The New Ms. Marvel And The Shifting Muslim Narrative

by Aisha Saeed                                                                                                                                                                   

It’s hard to imagine a comic book could provoke a firestorm of controversy and world-wide media attention, but in November 2013 when Marvel announced the new Ms. Marvel would be Kamala Khan, a sixteen-year-old Pakistani American teenager from Jersey, this is exactly what happened. As a Pakistani American Muslim, I was both intrigued and concerned by the news. It’s not every day people who look like me are featured in the media in a positive light. While I felt hopeful, I still wondered: would Kamala Khan be a new spin or a rendition of the same old tired trope filled with stereotypes of Muslims at large and Pakistanis in particular? Like most everyone else, I waited until February 5, 2014, the day of its release, to find out.

As it turned out, it was a completely new spin indeed.

Many people are often hesitant to dive into comic books because of the lengthy histories of the characters and their situations. The good news is, while the Marvel universe is complex and far-reaching and while there have been other Ms. Marvels, Kamala Khan is a brand new character who we all are getting to know at the same time. Starting at this Ms. Marvel comic is a great way to begin from the start with a comic and little need for backstory.

This first comic book, like all first installments in a comic series, sets up the backstory of the protagonist. And while I am new to the world of comics, this particular comic had a very strong young-adult feel given the age of Kamala Khan. In the first panel we meet Kamala Khan, a teenager, who like many American teenagers, is balancing two cultures. We catch a glimpse into her parent’s Pakistani culture, and the American culture she longs to fit into, and how she struggles to align the two. Only towards the end of this first comic do we see the hints of the super hero challenges to come, but it is an effective, hilarious, and moving first comic.

Kamala Khan is identifiable on many different levels. Though her story is intimately relatable to a Pakistani American like myself and captures the unique aspects of that struggle to balance two cultures, Kamala’s story is also relatable to all young people because which teenager hasn’t struggled to belong? What teenager didn’t disagree with how their parents wished for things to be? This comic is effective as a glimpse into a new  culture and a reminder of how much despite our different races and ethnicities we all connect on a basic human level: the need to belong. And this is what intrigued me most: By sharing the story as Marvel did, warts and all, Marvel did something few mainstream avenues have dared to do before: they shed a window into the life of one Pakistani American Girl and they helped all readers empathize into the shared universal humanity of her struggles.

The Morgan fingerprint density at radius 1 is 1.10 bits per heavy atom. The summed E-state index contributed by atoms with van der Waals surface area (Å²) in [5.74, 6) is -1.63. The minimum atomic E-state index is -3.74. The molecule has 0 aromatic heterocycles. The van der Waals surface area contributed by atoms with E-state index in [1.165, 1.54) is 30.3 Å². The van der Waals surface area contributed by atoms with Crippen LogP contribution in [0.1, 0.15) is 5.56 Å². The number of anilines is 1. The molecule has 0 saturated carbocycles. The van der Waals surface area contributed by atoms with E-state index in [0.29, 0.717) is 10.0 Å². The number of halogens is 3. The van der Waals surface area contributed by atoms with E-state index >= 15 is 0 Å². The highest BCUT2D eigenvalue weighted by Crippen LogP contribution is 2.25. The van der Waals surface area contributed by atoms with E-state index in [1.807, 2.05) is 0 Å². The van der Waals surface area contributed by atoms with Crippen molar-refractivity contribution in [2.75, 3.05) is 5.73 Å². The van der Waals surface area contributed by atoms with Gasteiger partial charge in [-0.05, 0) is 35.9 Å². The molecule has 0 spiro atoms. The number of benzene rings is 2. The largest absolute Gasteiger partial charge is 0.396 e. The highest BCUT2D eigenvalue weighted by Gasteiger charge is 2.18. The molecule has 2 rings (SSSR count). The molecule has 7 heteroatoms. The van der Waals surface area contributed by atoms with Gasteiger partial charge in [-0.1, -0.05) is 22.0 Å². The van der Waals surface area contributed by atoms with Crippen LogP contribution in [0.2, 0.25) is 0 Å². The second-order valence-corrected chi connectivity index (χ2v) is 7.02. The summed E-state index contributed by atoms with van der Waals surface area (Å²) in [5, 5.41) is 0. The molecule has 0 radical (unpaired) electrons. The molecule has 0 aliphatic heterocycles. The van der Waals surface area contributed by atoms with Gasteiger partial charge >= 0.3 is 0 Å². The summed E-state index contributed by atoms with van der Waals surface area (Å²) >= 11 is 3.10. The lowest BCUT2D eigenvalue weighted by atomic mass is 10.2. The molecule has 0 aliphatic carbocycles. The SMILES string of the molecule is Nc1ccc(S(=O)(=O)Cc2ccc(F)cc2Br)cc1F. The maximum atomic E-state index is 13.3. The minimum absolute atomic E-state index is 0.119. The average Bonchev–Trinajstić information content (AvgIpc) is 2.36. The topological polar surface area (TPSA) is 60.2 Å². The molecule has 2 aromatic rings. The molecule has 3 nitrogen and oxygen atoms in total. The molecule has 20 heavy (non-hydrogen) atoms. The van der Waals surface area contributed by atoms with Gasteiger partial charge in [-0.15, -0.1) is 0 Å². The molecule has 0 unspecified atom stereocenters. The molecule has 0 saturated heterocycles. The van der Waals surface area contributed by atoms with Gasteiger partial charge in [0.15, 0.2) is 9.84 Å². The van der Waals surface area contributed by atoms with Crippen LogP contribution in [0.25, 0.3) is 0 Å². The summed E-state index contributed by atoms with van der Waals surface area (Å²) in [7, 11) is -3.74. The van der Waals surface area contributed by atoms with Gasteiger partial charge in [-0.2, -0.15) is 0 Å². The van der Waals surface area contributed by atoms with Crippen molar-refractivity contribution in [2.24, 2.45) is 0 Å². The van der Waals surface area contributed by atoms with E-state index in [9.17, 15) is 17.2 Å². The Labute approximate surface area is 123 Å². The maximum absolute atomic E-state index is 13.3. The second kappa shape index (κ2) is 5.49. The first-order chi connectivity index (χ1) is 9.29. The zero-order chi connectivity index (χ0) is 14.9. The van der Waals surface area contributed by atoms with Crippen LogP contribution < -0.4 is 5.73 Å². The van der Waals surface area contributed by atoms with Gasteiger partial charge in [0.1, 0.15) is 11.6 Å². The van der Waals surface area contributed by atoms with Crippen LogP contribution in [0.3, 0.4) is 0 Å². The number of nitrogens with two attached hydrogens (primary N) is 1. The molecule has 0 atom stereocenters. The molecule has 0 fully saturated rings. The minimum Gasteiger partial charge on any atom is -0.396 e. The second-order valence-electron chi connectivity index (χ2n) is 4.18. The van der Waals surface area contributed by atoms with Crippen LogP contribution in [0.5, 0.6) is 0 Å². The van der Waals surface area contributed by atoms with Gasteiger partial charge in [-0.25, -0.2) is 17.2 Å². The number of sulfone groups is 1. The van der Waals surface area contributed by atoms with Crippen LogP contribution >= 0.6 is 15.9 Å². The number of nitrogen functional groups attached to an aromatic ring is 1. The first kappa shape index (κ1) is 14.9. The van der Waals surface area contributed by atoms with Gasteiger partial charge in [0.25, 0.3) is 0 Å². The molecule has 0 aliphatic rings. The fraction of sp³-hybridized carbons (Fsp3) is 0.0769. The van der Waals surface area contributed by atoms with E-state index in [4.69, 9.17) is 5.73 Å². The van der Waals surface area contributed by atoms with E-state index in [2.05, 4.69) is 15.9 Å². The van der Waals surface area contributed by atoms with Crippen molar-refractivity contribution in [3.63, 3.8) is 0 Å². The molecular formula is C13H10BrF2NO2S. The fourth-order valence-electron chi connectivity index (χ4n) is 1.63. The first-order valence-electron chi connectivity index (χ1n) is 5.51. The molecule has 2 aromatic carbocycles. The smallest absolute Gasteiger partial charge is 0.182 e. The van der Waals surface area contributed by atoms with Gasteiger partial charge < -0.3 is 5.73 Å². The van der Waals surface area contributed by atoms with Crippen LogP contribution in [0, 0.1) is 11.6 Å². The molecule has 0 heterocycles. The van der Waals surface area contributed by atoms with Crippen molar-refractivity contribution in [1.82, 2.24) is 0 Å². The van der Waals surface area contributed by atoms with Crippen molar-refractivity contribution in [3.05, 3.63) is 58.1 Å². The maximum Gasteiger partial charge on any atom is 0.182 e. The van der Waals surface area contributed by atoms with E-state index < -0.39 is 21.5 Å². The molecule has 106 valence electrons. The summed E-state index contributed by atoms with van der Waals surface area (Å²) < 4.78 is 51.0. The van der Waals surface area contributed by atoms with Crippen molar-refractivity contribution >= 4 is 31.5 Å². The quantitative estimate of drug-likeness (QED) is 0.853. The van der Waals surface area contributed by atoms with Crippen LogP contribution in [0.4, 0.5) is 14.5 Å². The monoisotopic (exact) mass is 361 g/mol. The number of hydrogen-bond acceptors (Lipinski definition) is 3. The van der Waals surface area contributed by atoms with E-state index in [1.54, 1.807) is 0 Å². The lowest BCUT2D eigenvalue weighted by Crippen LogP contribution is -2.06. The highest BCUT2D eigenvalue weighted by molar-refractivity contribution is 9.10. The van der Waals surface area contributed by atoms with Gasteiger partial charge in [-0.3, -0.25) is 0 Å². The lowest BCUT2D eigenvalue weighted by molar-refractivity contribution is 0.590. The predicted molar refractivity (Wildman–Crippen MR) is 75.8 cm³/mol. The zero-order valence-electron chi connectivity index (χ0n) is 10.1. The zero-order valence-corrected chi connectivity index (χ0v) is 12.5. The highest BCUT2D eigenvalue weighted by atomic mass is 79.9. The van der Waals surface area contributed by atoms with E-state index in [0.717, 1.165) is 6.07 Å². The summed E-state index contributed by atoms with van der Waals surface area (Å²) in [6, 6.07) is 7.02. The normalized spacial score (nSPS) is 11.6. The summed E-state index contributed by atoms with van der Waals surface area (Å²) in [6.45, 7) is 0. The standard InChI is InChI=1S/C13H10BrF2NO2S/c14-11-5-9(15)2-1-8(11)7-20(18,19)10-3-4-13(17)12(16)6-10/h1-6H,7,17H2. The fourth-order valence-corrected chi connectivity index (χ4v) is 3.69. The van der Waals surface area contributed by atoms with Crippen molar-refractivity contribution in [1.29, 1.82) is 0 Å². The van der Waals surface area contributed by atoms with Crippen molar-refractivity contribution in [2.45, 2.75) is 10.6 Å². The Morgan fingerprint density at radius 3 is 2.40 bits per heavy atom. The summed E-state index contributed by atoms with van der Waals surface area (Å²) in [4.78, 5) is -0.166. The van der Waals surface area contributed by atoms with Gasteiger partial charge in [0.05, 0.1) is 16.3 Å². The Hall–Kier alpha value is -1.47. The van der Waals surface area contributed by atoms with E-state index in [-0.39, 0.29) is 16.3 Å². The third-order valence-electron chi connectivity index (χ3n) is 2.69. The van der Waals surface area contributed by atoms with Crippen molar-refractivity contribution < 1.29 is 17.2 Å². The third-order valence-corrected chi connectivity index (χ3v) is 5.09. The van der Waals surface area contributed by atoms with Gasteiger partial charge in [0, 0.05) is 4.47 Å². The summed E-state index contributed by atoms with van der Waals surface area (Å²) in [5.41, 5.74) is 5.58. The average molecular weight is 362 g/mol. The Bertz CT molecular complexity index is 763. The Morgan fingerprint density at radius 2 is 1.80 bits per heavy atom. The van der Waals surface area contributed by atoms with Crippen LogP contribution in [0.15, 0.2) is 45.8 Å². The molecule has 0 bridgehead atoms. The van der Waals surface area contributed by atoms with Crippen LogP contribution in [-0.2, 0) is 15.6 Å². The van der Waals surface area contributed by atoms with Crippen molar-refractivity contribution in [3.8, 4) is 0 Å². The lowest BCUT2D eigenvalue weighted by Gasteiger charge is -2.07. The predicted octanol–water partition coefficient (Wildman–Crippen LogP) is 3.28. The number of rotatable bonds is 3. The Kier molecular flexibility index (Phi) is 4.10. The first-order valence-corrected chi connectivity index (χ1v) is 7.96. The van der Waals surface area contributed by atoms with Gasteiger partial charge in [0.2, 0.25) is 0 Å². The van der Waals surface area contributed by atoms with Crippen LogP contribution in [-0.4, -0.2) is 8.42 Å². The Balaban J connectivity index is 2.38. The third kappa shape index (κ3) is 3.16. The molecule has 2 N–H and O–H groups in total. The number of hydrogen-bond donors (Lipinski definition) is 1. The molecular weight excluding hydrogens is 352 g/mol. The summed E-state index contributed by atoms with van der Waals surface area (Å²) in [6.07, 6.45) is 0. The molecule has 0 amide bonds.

As a South Asian woman who grew up battling stereotypes and misconceptions, seeing someone normal, someone who looks like me, someone who is not an evil bandit, or a belly dancer, or a snake charmer, but just a normal person—is a completely new twist for me and after seeing the controversy about Kamala, I realized it’s a new twist for American society at large too.

And that is why this comic is so important and it is heartening to see that the new characters are being met with the overwhelming support they are. Readers want diversity, and this new Ms. Marvel reflects that need. Distributors sold out of Ms. Marvel within days and the comic is entering a not-too-common second printing, which will be available on March 19.

I’m thankful Marvel is featuring women and people of color in their comics and portraying their core humanity as they engage in society without the burdens of stereotypes and clichés. Not only does such representation help defeat misconceptions others may have, but it also helps those who are part of that culture to feel visible. And when you are invisible in the media and all the public images you see, to feel visible is a powerful feeling that is difficult to put in words. Kamala Khan’s popularity gives me hope that the comic will not only succeed, but also be a harbinger of more diverse characters and stories to come. And for the sake of myself, and my sons, I couldn’t be happier.


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Aisha Saeed is a contributor to story and chai, focusing on YA books and writers. She is also a mama, lawyer, teacher, and maker and drinker of chai. She is a contributing author in the New York Times featured anthology Love InshallahAisha has been blogging for a decade at her website, and her writing has also appeared in places such as The Orlando Sentinel, BlogHer, Muslim Girl Magazineand Red Tricycle. She also writes a monthly column, Literary Mama, at Aisha has completed two young adult novels and is represented by Taylor Martindale at Full Circle Literary Agency.

You can connect with Aisha at her website, or follow along on FacebookTwitterInstagramPinterest, or Tumblr. You can also reach her by e-mail at   

Latest Comments

  1. Paul says:

    I really dug issue #1 and added it to my pull-list at my local comic book store immediately. I’m so tired of superheroes to be honest, so it was very nice to come across a fresh take. I do hope it focuses more on her life and less on the crime fighting stuff.

    1. Aisha says:

      Thanks for sharing Paul, as a novice to the comic world, its interesting to hear the perspective of comic book lovers. I too hope they will focus on her personal issues and background more, at least initially as it will help me to continue to grow vested into her as a character. Thanks for sharing!

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